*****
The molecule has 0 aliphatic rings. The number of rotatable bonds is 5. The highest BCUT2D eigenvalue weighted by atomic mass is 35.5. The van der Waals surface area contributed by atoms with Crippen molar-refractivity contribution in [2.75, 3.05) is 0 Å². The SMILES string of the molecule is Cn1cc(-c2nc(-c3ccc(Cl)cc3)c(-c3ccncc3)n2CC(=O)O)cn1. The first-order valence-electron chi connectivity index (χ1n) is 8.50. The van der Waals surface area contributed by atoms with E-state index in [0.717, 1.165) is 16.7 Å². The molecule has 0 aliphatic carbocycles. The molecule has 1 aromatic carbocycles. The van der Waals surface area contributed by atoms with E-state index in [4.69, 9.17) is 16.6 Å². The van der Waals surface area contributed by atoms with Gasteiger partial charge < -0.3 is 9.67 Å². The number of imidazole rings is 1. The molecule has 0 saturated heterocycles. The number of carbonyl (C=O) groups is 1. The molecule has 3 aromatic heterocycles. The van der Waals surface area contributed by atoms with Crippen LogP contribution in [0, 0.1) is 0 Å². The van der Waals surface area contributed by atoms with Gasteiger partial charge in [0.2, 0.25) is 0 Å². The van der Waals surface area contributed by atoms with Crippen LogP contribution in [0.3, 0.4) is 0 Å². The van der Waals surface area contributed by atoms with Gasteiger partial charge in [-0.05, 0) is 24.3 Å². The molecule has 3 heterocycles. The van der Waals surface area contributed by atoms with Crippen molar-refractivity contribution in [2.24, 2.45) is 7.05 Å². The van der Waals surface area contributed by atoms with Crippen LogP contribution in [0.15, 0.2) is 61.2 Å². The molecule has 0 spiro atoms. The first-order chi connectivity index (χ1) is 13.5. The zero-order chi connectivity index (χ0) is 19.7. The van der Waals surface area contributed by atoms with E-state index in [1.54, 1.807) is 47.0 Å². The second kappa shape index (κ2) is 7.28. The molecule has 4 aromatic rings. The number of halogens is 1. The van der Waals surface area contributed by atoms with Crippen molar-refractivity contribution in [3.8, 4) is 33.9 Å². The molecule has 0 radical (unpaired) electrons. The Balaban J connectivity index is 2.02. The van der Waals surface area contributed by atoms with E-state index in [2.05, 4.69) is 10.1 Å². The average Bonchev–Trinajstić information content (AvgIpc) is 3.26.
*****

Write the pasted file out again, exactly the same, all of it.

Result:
The molecule has 0 aliphatic rings. The number of rotatable bonds is 5. The highest BCUT2D eigenvalue weighted by atomic mass is 35.5. The van der Waals surface area contributed by atoms with Crippen molar-refractivity contribution in [2.75, 3.05) is 0 Å². The SMILES string of the molecule is Cn1cc(-c2nc(-c3ccc(Cl)cc3)c(-c3ccncc3)n2CC(=O)O)cn1. The first-order valence-electron chi connectivity index (χ1n) is 8.50. The van der Waals surface area contributed by atoms with E-state index in [0.717, 1.165) is 16.7 Å². The molecule has 0 aliphatic carbocycles. The molecule has 1 aromatic carbocycles. The van der Waals surface area contributed by atoms with E-state index in [4.69, 9.17) is 16.6 Å². The van der Waals surface area contributed by atoms with Gasteiger partial charge < -0.3 is 9.67 Å². The number of imidazole rings is 1. The molecule has 0 saturated heterocycles. The number of carbonyl (C=O) groups is 1. The molecule has 3 aromatic heterocycles. The van der Waals surface area contributed by atoms with Crippen LogP contribution in [0, 0.1) is 0 Å². The van der Waals surface area contributed by atoms with Gasteiger partial charge in [0.2, 0.25) is 0 Å². The van der Waals surface area contributed by atoms with Crippen LogP contribution in [0.3, 0.4) is 0 Å². The van der Waals surface area contributed by atoms with Gasteiger partial charge in [-0.05, 0) is 24.3 Å². The molecule has 3 heterocycles. The van der Waals surface area contributed by atoms with Crippen molar-refractivity contribution in [2.24, 2.45) is 7.05 Å². The van der Waals surface area contributed by atoms with Crippen LogP contribution in [0.15, 0.2) is 61.2 Å². The molecule has 0 spiro atoms. The first-order chi connectivity index (χ1) is 13.5. The zero-order chi connectivity index (χ0) is 19.7. The van der Waals surface area contributed by atoms with E-state index in [1.54, 1.807) is 47.0 Å². The second kappa shape index (κ2) is 7.28. The molecule has 4 aromatic rings. The number of halogens is 1. The van der Waals surface area contributed by atoms with Crippen molar-refractivity contribution in [3.8, 4) is 33.9 Å². The molecule has 0 radical (unpaired) electrons. The Balaban J connectivity index is 2.02. The van der Waals surface area contributed by atoms with E-state index in [2.05, 4.69) is 10.1 Å². The average Bonchev–Trinajstić information content (AvgIpc) is 3.26.